When playing Doom 2 you have addition of the Super Shotgun! This is a rather beastly dual barrel break-action shotgun intended for obliterating foes up close. Using the primary function, this beast fires both barrels dealing serious damage if not blowing foes to pieces. Otherwise, using the alternate function you can fire each barrel separately to blow two targets away in close succession. In short the SSG is a monster in close-quarters engagements!
Then there’s the Chaingun. It’s basically modern-day Gatling Gun, or a Minigun. This is a rather interesting weapon as the alternate function is almost becomes a necessity with this gun. Using the primary function will spin the barrels up and fire for as long as you hold it. Using the alternate will act as toggle to keep the barrels spinning allowing you to use primary to apply devastating bursts or just unleash a stream of hot lead at a moment’s notice. This nasty piece of work is your best bet for mowing down foes, a horde at a time.
The next heavy weapon is the Rocket Launcher! With no alternative weapon function, this bad boy simple fires off rockets that do one thing – Fly straight and blow up whatever they hit! Handle this one with care, because the explosive damage from those rockets will make short work of you if you stand too close! In other words, it’s heavy weapon best suited to dealing destruction from down range – Whether it’s making mincemeat of hordes with one rocket at a time or hammering the big tough ones.
Then there’s the Plasma Rifle. This bad boy is energy weapon that will reduce foes to smouldering pile of blood and ash. Best suited for “Hit ‘N’ Run” attacks on tough enemies at medium range – With the primary function it behaves like a typical assault rifle that fires rapid pulses of plasma, while the alternate fires a super-charged scattershot. One Drawback – The problem is when you stop firing between volleys, because the weapon takes a few seconds to cool down each time you do.
Then you have the BFG 9000! If you’re curious as to what BFG stands for… Just know that it’s big and fires a big ball of energy that can vaporize a hall full of bad guys! Having said that, it shouldn’t be too difficult to figure out. With a single weapon function this weapon chews through cells like nobody’s business and takes a few seconds to cool down between firing – This is a good option for clearing out hordes, but one you should be conservative with (especially if you tend to rely on the Plasma Rifle).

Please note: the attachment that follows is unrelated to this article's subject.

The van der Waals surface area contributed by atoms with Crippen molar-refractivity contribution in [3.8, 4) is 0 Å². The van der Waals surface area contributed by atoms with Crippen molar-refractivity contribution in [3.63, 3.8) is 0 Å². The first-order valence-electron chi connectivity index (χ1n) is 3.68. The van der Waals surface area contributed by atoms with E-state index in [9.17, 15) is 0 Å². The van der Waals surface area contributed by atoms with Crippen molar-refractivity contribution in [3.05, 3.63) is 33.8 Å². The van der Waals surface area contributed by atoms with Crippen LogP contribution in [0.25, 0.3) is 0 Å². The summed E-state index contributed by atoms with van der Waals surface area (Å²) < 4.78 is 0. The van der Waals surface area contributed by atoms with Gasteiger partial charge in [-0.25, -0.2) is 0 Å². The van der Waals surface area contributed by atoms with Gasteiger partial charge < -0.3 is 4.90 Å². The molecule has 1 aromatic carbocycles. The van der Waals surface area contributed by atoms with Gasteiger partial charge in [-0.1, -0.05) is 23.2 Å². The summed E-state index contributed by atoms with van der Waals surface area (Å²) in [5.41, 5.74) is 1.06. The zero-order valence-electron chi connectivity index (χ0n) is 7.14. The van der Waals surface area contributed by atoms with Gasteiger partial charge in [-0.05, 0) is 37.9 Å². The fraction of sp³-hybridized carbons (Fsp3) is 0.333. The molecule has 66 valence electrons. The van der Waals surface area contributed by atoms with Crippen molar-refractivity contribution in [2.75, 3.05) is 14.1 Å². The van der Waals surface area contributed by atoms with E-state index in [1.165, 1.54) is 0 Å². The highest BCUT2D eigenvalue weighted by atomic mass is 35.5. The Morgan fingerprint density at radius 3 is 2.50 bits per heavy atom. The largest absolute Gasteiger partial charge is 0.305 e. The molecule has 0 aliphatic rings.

Then there’s every “Doomer’s” favourite melee weapon, the Chainsaw! Nothing does mincemeat quite like the chainsaw and it has it’s uses for procuring weapons from two Doom 2’s demons. With the primary function, hold down to simply rev up the chainsaw – This useful if you just want to run foes through (literally!). Otherwise with the alternate, holding down will swing the chainsaw side to side while revving up – Great from cutting through hordes or just lopping off heads.
The first of these weapons that you pilfer demons for, is the Twin Rocket Launcher from Revenants. This weapon is safe enough at medium range and will only fire with a target in your sights using only the primary function.
The other lootable weapon is the Flamethrower acquired from a Mancubus. Whether up close or from down range, this bad boy is great for setting foes alight and watching them run around on fire as they burn to a crisp. The primary function launches fireballs that torch targets from a distance, whilst the alternate unleashes fire torrents barbecuing foes dumb enough to stand at close range.
One of the most powerful weapons is the hand grenade. You start the game with one of these and you can only acquire these in ammo backpacks. As these are the most scarce weapon pickup, it would pay use sparingly and make each one count. One the plus side, their explosive damage gives the BFG’s destructive power a run for it’s money. You can either select them and toss them with primary function or their dedicated function, allowing you to throw them without selecting them.
BUT! You can also use your bare hands. Normally you can beat the crap out of lesser foes as well as deliver fiercely powerful hooks and uppercuts. But, when under the effects of demonic rage (from either picking up a Berserker Rage black first aid kit or Demonic Rune) – Using the primary function (normally for punching) you can execute “Fatalities” (graphical execution techniques, very much akin to Mortal Kombat) on the majority of demonic and undead foes. But, know that all enemies have their own individual “Fatalities” they can use on you as well as each other! Swings and Uppercuts (with the alternate) deliver devastating degrees of damage, allowing you to spatter foes with a single punch. You also have a dedicated function (like the grenade toss) for kicking – Normally this will either knock foes down or kill them. But under demonic rage, you tie it in with your punches and make like Chuck Norris on a demon horde! Hand to hand combat also allows you to perform stealth attacks on targets unaware of your presence, allowing you to conserve ammunition and gain a small foothold.